Bidens Goldilocks Rocks® (image by Proven Winners®)

Tickseed (Bidens ferulifolia)

Bright gold flowers make tickseed a sunny choice for containers. The low, mounding annuals add substance to plantings and bloom all summer long, attracting bees and butterflies. The variety Goldilocks Rocks® is especially tough and will thrive in even the worst summer weather. Tickseed is self-cleaning, so there is no need to deadhead.

 

 

Catharanthus Cora® Violet

Madagascar Periwinkle (Catharanthus roseus)

Bushy Madagascar periwinkle blooms effortlessly until frost, making it a mainstay for sunny, drought-tolerant containers. It comes in lots of bright colors that can be purchased at practically any garden center. Its flowers are favored by butterflies, and many great varieties exist, such as those in the compact Cora® Series.

 

 

Cuphea Vermillionaire® (Proven Winners®)

Cigar Flower (Cuphea ignea)

Talk about a resilient garden flower! Cigar flower is a big, bushy ornamental that becomes covered with orange-red, elongated flowers throughout summer. The tubular blooms attract hummingbirds and don’t stop until frost. The Proven Winners® hybrid Vermillionaire® is especially large and colorful.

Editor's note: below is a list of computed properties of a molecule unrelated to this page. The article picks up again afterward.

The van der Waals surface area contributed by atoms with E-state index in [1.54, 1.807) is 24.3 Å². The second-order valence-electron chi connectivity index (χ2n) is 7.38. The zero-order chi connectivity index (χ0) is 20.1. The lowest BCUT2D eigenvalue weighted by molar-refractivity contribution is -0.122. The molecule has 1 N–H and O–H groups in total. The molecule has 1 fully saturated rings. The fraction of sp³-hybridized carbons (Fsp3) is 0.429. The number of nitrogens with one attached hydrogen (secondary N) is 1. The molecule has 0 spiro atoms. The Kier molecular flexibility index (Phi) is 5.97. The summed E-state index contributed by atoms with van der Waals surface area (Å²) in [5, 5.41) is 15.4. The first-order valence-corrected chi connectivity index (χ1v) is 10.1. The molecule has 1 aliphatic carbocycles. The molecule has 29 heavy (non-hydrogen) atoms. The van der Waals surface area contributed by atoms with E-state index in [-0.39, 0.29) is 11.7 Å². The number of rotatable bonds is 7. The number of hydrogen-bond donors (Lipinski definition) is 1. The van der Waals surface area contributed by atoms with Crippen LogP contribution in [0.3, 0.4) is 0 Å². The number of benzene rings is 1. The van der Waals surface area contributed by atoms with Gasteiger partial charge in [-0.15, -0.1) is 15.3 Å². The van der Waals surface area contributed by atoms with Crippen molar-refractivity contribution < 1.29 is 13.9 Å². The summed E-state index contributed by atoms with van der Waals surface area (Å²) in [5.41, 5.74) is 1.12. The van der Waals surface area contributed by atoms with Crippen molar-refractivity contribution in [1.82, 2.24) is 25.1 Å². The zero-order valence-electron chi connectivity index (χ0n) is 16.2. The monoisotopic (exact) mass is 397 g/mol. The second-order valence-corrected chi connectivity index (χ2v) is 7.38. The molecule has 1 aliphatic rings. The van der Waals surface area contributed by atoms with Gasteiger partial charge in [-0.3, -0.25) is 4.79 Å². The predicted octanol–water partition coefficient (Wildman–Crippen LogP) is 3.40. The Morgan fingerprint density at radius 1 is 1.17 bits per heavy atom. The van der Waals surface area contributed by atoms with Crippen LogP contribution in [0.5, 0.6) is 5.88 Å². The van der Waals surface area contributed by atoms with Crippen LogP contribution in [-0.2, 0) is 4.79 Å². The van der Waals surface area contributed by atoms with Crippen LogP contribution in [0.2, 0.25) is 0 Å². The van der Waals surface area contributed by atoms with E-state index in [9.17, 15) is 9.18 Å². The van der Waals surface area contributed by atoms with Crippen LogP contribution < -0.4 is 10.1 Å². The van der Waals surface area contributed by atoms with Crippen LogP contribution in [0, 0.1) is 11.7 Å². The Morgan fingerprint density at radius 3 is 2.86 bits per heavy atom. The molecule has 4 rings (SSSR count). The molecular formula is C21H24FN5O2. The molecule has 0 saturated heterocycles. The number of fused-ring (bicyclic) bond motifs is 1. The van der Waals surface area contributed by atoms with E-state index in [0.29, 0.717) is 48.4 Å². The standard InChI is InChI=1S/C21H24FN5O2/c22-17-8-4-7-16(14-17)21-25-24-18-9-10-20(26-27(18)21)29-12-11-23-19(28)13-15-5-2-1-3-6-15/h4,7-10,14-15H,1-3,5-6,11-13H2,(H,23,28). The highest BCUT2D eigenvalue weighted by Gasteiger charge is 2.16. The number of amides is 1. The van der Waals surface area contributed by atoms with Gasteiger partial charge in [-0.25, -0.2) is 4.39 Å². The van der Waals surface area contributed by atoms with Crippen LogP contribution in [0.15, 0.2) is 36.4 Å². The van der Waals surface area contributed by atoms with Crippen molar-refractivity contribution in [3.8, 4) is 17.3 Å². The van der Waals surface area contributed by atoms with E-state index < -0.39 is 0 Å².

Euphorbia Diamond® Delight (Proven Winners®)

Euphorbia (Euphorbia Diamond® Series)

The delicate, white blooms of these tough garden flowers look like snowflakes and will complement almost any container planting. Euphorbia in the Diamond® Series are offered by Proven Winners® and their popularity is a testament to their ease of growth and beauty. The mounded, slightly cascading plants are self-cleaning, look great all summer, and will bloom until frost.

 

 

Lantana Bandana™ Pink

Lantana (Lantana camera)

All lantana are as tough as nails, and the bushy plants give container gardens a colorful, robust look. The glowing flowers are produced in warm, bright, multi-colored clusters that attract butterflies. Some varieties are more compact than others, like those in the Bandana™ Series.

 

 

Artemisia Quicksilver (Proven Winners®)

Wormwood (Artemesia Quicksilver™)

Grown for its icy, silvery leaves and appealing mounded habit, Quicksilver™ is a tough wormwood that looks good with both warm- and cool-colored plantings. Its toothed leaves are fragrant and resistant to deer and rabbits.

 

 

 

Pennisetum Fireworks (Proven Winners)

Annual Fountain Grass (Pennisetum setaceum)